By David Kozlowski
Green buildings are going mainstream. While their number is relatively small, their impact on corporations and institutions is growing.
Ford, Hines, Gap and U.S. General Services Administration are just some of the large entities that have embraced aspects of environmental design.
But clearly slowing their acceptance is the fact that the marketplace hasn’t accepted them as beneficial to the bottom line. And not until that happens are green buildings likely to have a significant impact on the conventional building stock.
From Cost to Value
Green buildings have what investors want, says Christine Ervin, president and CEO of the U.S. Green Building Council (USGBC).
“The investor who is looking for a good return will be drawn to green buildings,” Ervin says. “Eventually, the superior attributes we find in green buildings should start getting reflected in things like lower insurance rates, better refinancing options or help getting a critical loan in place.”
Ten years ago, green buildings weren’t a blip on the radar screen of commercial and institutional building professionals. Since then, designers have gained experience, developers have gained a certain comfort level, and manufacturers have increased their product offerings so that green buildings have become cost-effective.
The “secret” to building green cost-effectively is plenty of preplanning and an integrated design process that involves everyone, from the owner to subcontractors. To many proponents, this way of constructing a building follows simple common sense.
It is also logical that green buildings, with lower operating costs, better indoor air quality, plenty of daylight, more comfortable space and a less damaging environmental footprint, should have a higher value in the marketplace.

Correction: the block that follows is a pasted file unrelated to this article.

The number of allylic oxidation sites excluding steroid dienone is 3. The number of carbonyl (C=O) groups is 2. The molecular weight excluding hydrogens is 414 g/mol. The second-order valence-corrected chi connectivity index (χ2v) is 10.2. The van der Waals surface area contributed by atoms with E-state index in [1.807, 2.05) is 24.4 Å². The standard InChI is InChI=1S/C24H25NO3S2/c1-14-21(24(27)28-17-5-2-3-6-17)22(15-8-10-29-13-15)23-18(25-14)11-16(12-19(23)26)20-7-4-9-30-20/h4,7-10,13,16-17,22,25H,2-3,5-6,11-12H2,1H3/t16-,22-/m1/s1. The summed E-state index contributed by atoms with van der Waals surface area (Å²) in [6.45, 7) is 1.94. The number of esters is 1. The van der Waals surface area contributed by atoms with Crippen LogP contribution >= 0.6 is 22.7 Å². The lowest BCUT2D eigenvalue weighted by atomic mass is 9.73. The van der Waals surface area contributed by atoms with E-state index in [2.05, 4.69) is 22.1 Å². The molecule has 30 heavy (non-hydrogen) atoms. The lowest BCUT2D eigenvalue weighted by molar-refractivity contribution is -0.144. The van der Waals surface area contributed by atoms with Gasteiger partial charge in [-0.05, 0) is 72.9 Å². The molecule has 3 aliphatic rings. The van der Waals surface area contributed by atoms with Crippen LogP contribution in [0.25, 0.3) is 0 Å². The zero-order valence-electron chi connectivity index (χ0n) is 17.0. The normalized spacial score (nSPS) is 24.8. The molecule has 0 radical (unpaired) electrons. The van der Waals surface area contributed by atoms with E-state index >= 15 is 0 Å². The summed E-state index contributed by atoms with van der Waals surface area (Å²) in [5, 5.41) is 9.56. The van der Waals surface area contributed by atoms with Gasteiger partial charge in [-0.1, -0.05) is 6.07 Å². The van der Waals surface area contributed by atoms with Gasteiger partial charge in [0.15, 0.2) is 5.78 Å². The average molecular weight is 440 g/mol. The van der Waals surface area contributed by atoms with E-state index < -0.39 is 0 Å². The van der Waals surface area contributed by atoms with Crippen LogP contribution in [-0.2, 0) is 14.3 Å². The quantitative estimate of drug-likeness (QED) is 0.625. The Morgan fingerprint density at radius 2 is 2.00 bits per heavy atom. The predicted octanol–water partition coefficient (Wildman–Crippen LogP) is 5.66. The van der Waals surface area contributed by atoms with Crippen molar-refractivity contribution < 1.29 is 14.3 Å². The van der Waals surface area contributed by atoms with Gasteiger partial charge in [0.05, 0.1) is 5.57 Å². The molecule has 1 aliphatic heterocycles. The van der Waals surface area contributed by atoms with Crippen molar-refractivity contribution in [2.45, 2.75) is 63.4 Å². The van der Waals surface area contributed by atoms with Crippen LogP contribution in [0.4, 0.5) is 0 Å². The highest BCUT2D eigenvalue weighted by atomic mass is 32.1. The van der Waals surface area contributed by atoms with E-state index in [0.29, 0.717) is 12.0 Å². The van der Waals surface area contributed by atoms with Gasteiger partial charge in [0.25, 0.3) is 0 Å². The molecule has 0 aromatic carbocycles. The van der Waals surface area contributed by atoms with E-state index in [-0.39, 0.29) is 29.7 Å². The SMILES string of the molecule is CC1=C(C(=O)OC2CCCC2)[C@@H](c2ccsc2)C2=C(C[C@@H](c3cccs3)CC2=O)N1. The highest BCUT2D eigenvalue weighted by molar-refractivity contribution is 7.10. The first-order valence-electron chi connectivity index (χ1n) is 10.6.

After all, they benefit the owner, occupants and community more than a conventional building.
This argument is being tested now using energy efficiency. Determining the value of energy efficiency is important to green buildings because it is a big part of what green buildings are about. Energy efficiency comprises 25 percent of all the possible credits in the USGBC’s LEED Green Building Rating System.
The value of buildings based on their energy use is making headway among those who have influence on building valuation: appraisers and lenders.
Energy costs can have a significant effect on the net operating income (NOI) of a building – if the NOI goes up the value goes up. A common appraisal method – the income-capitalization method sets the asset value of a building based on the NOI divided by the prevailing cap rate.
According to an analysis by the Rocky Mountain Institute, for example, if the cap rate is 10 percent and the NOI for a building is $100,000, the capital value of the building is $1 million. If an owner spends $40,000 to make building systems more energy efficient, that may yield energy cost savings of $10,000 annually, increasing the NOI by that amount. Therefore, the capital value increases to $1,100,000; thus, the $40,000 investment yields a $100,000 capital value increase plus an immediate bonus of the energy cost savings.
This prospect of added value was important to Kevork Derderian, owner of Continental Offices Ltd., when his team was renovating a 25-year-old, 130,000-square-foot office tower outside of Chicago. The cost of new energy efficient equipment was funded by an operating lease from Northern Trust, a Chicago bank, and was based on the value of the energy savings.
Energy efficiency equals higher value. This seemingly simple calculation has a problem, Derderian says: The market doesn’t generally recognize energy efficiency as added asset value. There’s not a lot of knowledge or interest on the part of appraisers to go through all the bother of determining NOI based on energy savings.
That’s where Mark Chao, senior program director for the San Francisco-based Institute for Market Transformation (IMT), comes in.